The Ancient Cities of Mexico
The Olmec civilization dates from about 1200 BC to 200 AD. They believed in a jaguar god and created large heads out of stone that look somewhat African in nature. Some of the best lost cities to visit coming from the Olmec period are La Venta, situated near the small city of Huimanguillo in the state of Tobasco and San Lorenzo area in Veracruz. The San Lorenzo location is actually an area consisting of three sites including San Lorenzo, Tenochtitlan and Potrero Nuevo.
La Venta is located on a swamp near the coast of the Gulf of Mexico where there was little stone to be found requiring their cities to be built of clay and earth. The purpose of the city was a ceremonial and civic center where stone monuments and altars were situated all around the town. The Great Pyramid is about 110 feet high filled with earth and is not completely excavated. Nearby are two complex areas. The first plaza contains three mosaics, flat on the ground in a rectangular shape with blocks arranged to form characters including a dragon, jaguar mask and a map of the area. Tombs were also found in the area. The other complex was an area for public activities and has a raised platform in the middle of the plaza with several other platforms around the complex. Four of the famous colossal heads were uncovered in La Venta and were carved around 700 BC, and the tallest is 9 feet 4 inches high and weighs several tons. The closest area the stone could have come from is over 50 miles away, lending to the question of how these ancient peoples transported them to La Venta. Several carved altars have also been excavated at the site. The area was found in 1925 and excavation began in 1941.
San Lorenzo Tenochtitlan is south of La Venta and was the capital city of Olmec culture. The largest colossal head excavated is 20 tons or more in weight. The San Lorenzo area is further inland and was an agricultural zone. Large multi-family buildings were found that might have houses over 5000 people and the city had a drainage system consisting of channelled stones that guided water in and out of the city. Excavations began in the early 1900s and the site is open Monday to Sunday from 8 am to 3 pm.
Palenque is a large site related to the Mayans. The ruins lay in Chiapas, Mexico and can be accessed by bus from many locations in Mexico. The ruins are outside of the city, but mini-buses make 10 to 15 minute runs throughout the day. Palenque was discovered in 1567 after being abandoned in 710 AD. The history of the area was read from some of the carvings on monuments filled with hieroglyphic inscriptions at the site. The main sites of interest include stone carvings, early art and buildings that range from several times periods including the Temple of Inscriptions, the Palace and Temple of the Sun, Cross and Foliated Cross. Pyramids are all stepped with an inner chambers dedicated mostly to King K’inich K’an B’alam II.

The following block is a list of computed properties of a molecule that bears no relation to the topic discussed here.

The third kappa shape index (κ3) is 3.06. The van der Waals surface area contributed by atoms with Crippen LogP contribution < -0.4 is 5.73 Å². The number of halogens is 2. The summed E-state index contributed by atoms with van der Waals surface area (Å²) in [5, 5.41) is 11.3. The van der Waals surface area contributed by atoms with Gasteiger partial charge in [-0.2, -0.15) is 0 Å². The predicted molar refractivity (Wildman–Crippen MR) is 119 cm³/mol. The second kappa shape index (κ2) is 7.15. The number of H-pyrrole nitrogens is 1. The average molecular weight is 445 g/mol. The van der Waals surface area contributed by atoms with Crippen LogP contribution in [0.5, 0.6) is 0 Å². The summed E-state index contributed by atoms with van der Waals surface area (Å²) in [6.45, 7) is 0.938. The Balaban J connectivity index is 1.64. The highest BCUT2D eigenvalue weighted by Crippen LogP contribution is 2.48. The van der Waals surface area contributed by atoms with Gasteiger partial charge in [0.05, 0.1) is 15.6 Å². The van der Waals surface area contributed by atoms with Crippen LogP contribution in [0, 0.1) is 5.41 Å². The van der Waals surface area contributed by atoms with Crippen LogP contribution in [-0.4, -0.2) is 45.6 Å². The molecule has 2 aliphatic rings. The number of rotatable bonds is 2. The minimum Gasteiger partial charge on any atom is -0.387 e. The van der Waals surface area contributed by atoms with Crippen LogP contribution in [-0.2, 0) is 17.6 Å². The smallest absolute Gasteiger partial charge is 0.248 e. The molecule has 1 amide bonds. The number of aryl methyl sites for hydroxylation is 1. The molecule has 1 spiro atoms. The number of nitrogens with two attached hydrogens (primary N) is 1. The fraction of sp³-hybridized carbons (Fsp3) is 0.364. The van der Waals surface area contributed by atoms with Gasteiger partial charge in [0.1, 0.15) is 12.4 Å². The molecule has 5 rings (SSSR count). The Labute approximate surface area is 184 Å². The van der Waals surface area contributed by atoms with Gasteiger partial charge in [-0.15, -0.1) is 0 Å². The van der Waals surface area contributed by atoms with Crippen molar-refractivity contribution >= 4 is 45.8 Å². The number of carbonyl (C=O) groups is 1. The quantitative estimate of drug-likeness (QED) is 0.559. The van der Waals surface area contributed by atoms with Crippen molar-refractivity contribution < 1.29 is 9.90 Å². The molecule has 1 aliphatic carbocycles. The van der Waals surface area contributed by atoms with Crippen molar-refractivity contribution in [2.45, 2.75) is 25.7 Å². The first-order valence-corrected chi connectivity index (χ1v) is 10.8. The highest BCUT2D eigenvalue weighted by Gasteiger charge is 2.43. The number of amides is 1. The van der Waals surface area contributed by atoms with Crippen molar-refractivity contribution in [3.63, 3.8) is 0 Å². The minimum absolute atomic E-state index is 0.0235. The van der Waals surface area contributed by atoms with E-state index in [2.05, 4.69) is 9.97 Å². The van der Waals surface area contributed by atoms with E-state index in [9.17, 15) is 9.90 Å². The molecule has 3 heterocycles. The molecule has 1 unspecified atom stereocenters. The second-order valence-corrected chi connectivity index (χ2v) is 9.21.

There is a small cafeteria near the museum, but food is limited. Palenque is open from 8 am to about 5 pm and there is a charge of around 50 pesos to get in the site. It takes more than 4 hours to actually cover the entire area.
Chichen Itza is a UNESCO World Heritage Site and the largest Mayan city in the Yucatan Peninsula from 600 AD until the 1200s. It was never totally abandoned, but ceased being a powerful city and by 1588 was part of a cattle ranch with many of the buildings reclaimed by the jungle. Exploration of the area began in the late 1880s and excavation started in the early 1900s. The site consists of almost two miles and buildings connected by paved causeways. Buildings are structured in several different architectural styles and include pyramids and temples with steps rising at different angles about 8 to 181 feet high. Mayans were athletes judging from the many ball courts in the city. Chichen Itza caters to over a million tourists every year and it is best to hire a guide to direct visitors to the best areas to explore.
The site is easily reached by car and regular bus service from Cancun that takes about 3 hours. Towns around the site offer tours and accommodations for those that wish to explore the site for a day or two. There is a night show, so those that might explore during the day and leave for a period of time, can return for free with their day ticket. A light show is narrated in Spanish with headphones available in other languages. Eat at Hacienda Chichen that serves locally grown food and negotiate prices with vendors as their prices are often a little high and they expect a little bartering. Opening hours are 8am to 5pm with the light show at 8pm.
Other lost cities sites worth seeing are Calakmul, another UNESCO World Heritage Mayan site near the border to Guatemala or Tulum, in the state of Quintana Roo, considered one of the last Mayan cities to be lost. Both these sites are smaller and easier to tour with children.
There is little shade except in the surrounding jungle of most sites, so dress appropriately for hot weather and wear sunscreen. Also bring snacks to stave off hunger and water along to stay hydrated. Many times there are small restaurants on the site with limited food. Wear sunscreen and protect the head with a hat. Feel free to bring cameras and take pictures at most sites and always stay within the restricted areas without passing into the jungle where it can be dangerous.